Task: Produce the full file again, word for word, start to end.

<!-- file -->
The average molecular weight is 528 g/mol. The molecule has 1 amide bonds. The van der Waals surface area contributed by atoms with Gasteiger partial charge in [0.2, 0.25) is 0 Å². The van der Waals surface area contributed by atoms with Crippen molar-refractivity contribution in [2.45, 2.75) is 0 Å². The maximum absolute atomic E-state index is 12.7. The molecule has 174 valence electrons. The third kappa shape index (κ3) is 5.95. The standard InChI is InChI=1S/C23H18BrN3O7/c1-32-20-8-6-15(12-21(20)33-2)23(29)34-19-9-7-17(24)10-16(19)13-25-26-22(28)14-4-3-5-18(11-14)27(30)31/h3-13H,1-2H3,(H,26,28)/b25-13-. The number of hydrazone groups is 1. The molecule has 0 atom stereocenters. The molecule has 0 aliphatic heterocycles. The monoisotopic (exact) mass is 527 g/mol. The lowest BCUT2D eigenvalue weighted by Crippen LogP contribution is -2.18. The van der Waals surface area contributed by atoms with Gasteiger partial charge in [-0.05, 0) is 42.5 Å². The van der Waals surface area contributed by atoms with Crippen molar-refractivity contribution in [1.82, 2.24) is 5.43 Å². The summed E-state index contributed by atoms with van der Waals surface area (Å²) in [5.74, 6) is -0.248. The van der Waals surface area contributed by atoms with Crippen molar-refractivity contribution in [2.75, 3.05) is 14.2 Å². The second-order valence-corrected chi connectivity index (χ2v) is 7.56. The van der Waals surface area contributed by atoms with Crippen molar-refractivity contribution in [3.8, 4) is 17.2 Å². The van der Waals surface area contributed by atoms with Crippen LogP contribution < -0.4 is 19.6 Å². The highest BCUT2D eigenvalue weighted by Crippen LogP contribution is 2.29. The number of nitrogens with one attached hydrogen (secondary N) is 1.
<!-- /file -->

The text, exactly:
The average molecular weight is 528 g/mol. The molecule has 1 amide bonds. The van der Waals surface area contributed by atoms with Gasteiger partial charge in [0.2, 0.25) is 0 Å². The van der Waals surface area contributed by atoms with Crippen molar-refractivity contribution in [2.45, 2.75) is 0 Å². The maximum absolute atomic E-state index is 12.7. The molecule has 174 valence electrons. The third kappa shape index (κ3) is 5.95. The standard InChI is InChI=1S/C23H18BrN3O7/c1-32-20-8-6-15(12-21(20)33-2)23(29)34-19-9-7-17(24)10-16(19)13-25-26-22(28)14-4-3-5-18(11-14)27(30)31/h3-13H,1-2H3,(H,26,28)/b25-13-. The number of hydrazone groups is 1. The molecule has 0 atom stereocenters. The molecule has 0 aliphatic heterocycles. The monoisotopic (exact) mass is 527 g/mol. The lowest BCUT2D eigenvalue weighted by Crippen LogP contribution is -2.18. The van der Waals surface area contributed by atoms with Gasteiger partial charge in [-0.05, 0) is 42.5 Å². The van der Waals surface area contributed by atoms with Crippen molar-refractivity contribution in [1.82, 2.24) is 5.43 Å². The summed E-state index contributed by atoms with van der Waals surface area (Å²) in [5.74, 6) is -0.248. The van der Waals surface area contributed by atoms with Crippen molar-refractivity contribution in [2.75, 3.05) is 14.2 Å². The second-order valence-corrected chi connectivity index (χ2v) is 7.56. The van der Waals surface area contributed by atoms with Crippen molar-refractivity contribution in [3.8, 4) is 17.2 Å². The van der Waals surface area contributed by atoms with Crippen LogP contribution < -0.4 is 19.6 Å². The highest BCUT2D eigenvalue weighted by Crippen LogP contribution is 2.29. The number of nitrogens with one attached hydrogen (secondary N) is 1.